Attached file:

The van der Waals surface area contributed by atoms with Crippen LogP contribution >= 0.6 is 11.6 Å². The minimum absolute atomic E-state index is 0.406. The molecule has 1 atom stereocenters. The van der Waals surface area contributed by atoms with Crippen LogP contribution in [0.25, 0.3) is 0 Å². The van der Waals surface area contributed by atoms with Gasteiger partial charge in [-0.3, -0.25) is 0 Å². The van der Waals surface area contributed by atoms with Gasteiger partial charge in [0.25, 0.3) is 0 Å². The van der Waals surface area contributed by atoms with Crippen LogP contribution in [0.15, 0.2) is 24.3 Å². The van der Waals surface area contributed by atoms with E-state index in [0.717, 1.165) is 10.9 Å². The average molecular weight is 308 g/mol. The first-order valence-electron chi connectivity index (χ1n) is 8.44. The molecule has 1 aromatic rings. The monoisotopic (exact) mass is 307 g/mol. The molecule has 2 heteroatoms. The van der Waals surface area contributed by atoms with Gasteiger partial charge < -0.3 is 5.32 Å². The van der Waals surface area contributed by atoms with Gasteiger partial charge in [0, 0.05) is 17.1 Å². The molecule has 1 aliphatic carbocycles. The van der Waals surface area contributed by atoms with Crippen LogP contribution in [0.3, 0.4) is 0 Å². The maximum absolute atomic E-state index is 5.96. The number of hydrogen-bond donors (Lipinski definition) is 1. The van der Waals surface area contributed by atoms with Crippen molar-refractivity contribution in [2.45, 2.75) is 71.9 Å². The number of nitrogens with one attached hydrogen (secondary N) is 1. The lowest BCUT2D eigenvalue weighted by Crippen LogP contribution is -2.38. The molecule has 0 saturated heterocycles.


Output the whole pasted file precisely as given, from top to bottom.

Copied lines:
The van der Waals surface area contributed by atoms with Crippen LogP contribution >= 0.6 is 11.6 Å². The minimum absolute atomic E-state index is 0.406. The molecule has 1 atom stereocenters. The van der Waals surface area contributed by atoms with Crippen LogP contribution in [0.25, 0.3) is 0 Å². The van der Waals surface area contributed by atoms with Gasteiger partial charge in [-0.3, -0.25) is 0 Å². The van der Waals surface area contributed by atoms with Gasteiger partial charge in [0.25, 0.3) is 0 Å². The van der Waals surface area contributed by atoms with Crippen LogP contribution in [0.15, 0.2) is 24.3 Å². The van der Waals surface area contributed by atoms with E-state index in [0.717, 1.165) is 10.9 Å². The average molecular weight is 308 g/mol. The first-order valence-electron chi connectivity index (χ1n) is 8.44. The molecule has 1 aromatic rings. The monoisotopic (exact) mass is 307 g/mol. The molecule has 2 heteroatoms. The van der Waals surface area contributed by atoms with Gasteiger partial charge < -0.3 is 5.32 Å². The van der Waals surface area contributed by atoms with Gasteiger partial charge in [0, 0.05) is 17.1 Å². The molecule has 1 aliphatic carbocycles. The van der Waals surface area contributed by atoms with Crippen LogP contribution in [0.3, 0.4) is 0 Å². The maximum absolute atomic E-state index is 5.96. The number of hydrogen-bond donors (Lipinski definition) is 1. The van der Waals surface area contributed by atoms with Crippen molar-refractivity contribution in [2.45, 2.75) is 71.9 Å². The number of nitrogens with one attached hydrogen (secondary N) is 1. The lowest BCUT2D eigenvalue weighted by Crippen LogP contribution is -2.38. The molecule has 0 saturated heterocycles.